Facebook announced on Thursday that the company's independent oversight board will review the decision to permanently suspend the Instagram and Facebook accounts of former US President Donald Trump.

Trump's social media accounts were banned shortly after the storming of the Capitol on January 6.

And Mark Zuckerberg, CEO of Facebook, announced on January 7 that freezing Trump's Facebook account would be "indefinitely and for the next two weeks at least until the peaceful transfer of power is complete."

Now, two weeks later, Facebook is asking the independent oversight board to determine whether Trump's accounts should be permanently suspended.

It will also determine whether Facebook's behavior violated "international human rights standards," according to a press release issued by the Supervisory Board.

Facebook has in the past taken action against the former president's posts, but this is the first time that the censorship board has reviewed this issue.

The board has up to 90 days to make its decision, and no Facebook employee can overturn their final ruling, Zuckerberg included.

And if the board decides to reinstate Trump's accounts, Facebook will have 7 days to do so.

The newly independent board was established for the first time in October 2020 to act as the “supreme court” for an outreach company on more complex content decisions.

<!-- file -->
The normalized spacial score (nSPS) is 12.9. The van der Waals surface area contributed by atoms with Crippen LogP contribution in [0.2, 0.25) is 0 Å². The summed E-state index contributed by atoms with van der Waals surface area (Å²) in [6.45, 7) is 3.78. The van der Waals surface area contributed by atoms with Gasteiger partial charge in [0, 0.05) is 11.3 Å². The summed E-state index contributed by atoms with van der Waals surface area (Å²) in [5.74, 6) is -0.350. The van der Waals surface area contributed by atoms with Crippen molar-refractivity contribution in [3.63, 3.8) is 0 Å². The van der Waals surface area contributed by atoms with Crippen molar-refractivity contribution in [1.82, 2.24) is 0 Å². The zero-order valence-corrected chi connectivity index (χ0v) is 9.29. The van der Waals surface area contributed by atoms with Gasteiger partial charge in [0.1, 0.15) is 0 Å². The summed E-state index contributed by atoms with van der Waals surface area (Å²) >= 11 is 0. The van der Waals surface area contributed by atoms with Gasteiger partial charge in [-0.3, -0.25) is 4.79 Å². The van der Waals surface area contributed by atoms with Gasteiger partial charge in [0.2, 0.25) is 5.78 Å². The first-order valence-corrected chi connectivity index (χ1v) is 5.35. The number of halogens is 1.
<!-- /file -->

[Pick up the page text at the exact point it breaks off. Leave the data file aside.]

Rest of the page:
Several cases have been reviewed by this emerging 20-member board, which is made up of academics, former politicians, and activists from around the world, including the Nobel Prize-winning Yemeni activist Tawakkol Karman.

The former US president criticized the establishment of the council previously, noting that it censors the freedom of others to express their views, and also criticized the presence of Karman in its membership.

Trump criticizes the presence of the Yemeni activist Karman as a member of the Facebook Supervisory Board (Al-Jazeera)

However, some experts are concerned about the oversight board because it allows Facebook to "outsource" the implementation of controversial decisions while the authority maintains its own policies.

Trump will not be allowed access to his Instagram or Facebook accounts until the board makes its decision.

During this time, Trump page officials can file a statement in his favor, according to the Censorship Board press release.

Nick Clegg, Facebook's vice president for global affairs and communications, said in a press release that Facebook hoped the censorship board would continue its original decision to ban Trump.

Facebook will also ask the independent oversight board to provide any recommendations on how to address this political leader's account freeze.

“We believe our decision to block Trump accounts was necessary and correct,” Clegg said in the press release, adding, “Given its importance, we believe it is important for the board to review it and come to an independent judgment on whether it should be supported.”